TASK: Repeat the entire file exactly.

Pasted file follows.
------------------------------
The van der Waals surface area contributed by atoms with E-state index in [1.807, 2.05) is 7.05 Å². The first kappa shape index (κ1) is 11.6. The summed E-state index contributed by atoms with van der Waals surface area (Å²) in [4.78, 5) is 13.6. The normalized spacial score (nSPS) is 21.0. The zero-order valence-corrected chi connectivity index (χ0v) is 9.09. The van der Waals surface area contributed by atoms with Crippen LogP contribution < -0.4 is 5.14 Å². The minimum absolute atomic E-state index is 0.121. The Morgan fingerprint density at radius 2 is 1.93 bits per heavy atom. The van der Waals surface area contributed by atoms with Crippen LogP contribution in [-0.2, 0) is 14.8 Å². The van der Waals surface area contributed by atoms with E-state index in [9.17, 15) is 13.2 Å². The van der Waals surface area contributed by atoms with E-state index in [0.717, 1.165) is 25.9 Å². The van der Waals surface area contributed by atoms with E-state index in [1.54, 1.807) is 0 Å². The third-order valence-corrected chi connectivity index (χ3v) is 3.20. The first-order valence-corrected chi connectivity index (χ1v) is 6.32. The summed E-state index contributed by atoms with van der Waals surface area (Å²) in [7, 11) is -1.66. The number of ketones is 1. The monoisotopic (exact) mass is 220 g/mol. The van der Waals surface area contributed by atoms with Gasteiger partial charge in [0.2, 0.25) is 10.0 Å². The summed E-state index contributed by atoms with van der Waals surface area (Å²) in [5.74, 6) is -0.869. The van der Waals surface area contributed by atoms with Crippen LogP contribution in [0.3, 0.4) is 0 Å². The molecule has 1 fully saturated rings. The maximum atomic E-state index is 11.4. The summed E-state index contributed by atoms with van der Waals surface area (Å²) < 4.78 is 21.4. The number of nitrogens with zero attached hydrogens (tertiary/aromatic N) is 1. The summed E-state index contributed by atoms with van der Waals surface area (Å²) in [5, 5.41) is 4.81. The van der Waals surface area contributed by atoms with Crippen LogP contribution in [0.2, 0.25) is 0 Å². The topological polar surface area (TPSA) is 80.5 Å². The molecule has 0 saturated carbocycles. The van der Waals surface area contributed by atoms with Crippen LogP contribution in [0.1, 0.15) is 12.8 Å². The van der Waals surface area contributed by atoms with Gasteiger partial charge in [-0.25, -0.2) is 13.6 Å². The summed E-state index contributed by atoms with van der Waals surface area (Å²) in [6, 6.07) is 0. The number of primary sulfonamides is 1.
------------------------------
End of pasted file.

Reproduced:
The van der Waals surface area contributed by atoms with E-state index in [1.807, 2.05) is 7.05 Å². The first kappa shape index (κ1) is 11.6. The summed E-state index contributed by atoms with van der Waals surface area (Å²) in [4.78, 5) is 13.6. The normalized spacial score (nSPS) is 21.0. The zero-order valence-corrected chi connectivity index (χ0v) is 9.09. The van der Waals surface area contributed by atoms with Crippen LogP contribution < -0.4 is 5.14 Å². The minimum absolute atomic E-state index is 0.121. The Morgan fingerprint density at radius 2 is 1.93 bits per heavy atom. The van der Waals surface area contributed by atoms with Crippen LogP contribution in [-0.2, 0) is 14.8 Å². The van der Waals surface area contributed by atoms with E-state index in [9.17, 15) is 13.2 Å². The van der Waals surface area contributed by atoms with E-state index in [0.717, 1.165) is 25.9 Å². The van der Waals surface area contributed by atoms with E-state index in [1.54, 1.807) is 0 Å². The third-order valence-corrected chi connectivity index (χ3v) is 3.20. The first-order valence-corrected chi connectivity index (χ1v) is 6.32. The summed E-state index contributed by atoms with van der Waals surface area (Å²) in [7, 11) is -1.66. The number of ketones is 1. The monoisotopic (exact) mass is 220 g/mol. The van der Waals surface area contributed by atoms with Gasteiger partial charge in [0.2, 0.25) is 10.0 Å². The summed E-state index contributed by atoms with van der Waals surface area (Å²) in [5.74, 6) is -0.869. The van der Waals surface area contributed by atoms with Crippen LogP contribution in [0.3, 0.4) is 0 Å². The molecule has 1 fully saturated rings. The maximum atomic E-state index is 11.4. The summed E-state index contributed by atoms with van der Waals surface area (Å²) < 4.78 is 21.4. The number of nitrogens with zero attached hydrogens (tertiary/aromatic N) is 1. The summed E-state index contributed by atoms with van der Waals surface area (Å²) in [5, 5.41) is 4.81. The van der Waals surface area contributed by atoms with Crippen LogP contribution in [0.2, 0.25) is 0 Å². The topological polar surface area (TPSA) is 80.5 Å². The molecule has 0 saturated carbocycles. The van der Waals surface area contributed by atoms with Crippen LogP contribution in [0.1, 0.15) is 12.8 Å². The van der Waals surface area contributed by atoms with Gasteiger partial charge in [-0.25, -0.2) is 13.6 Å². The summed E-state index contributed by atoms with van der Waals surface area (Å²) in [6, 6.07) is 0. The number of primary sulfonamides is 1.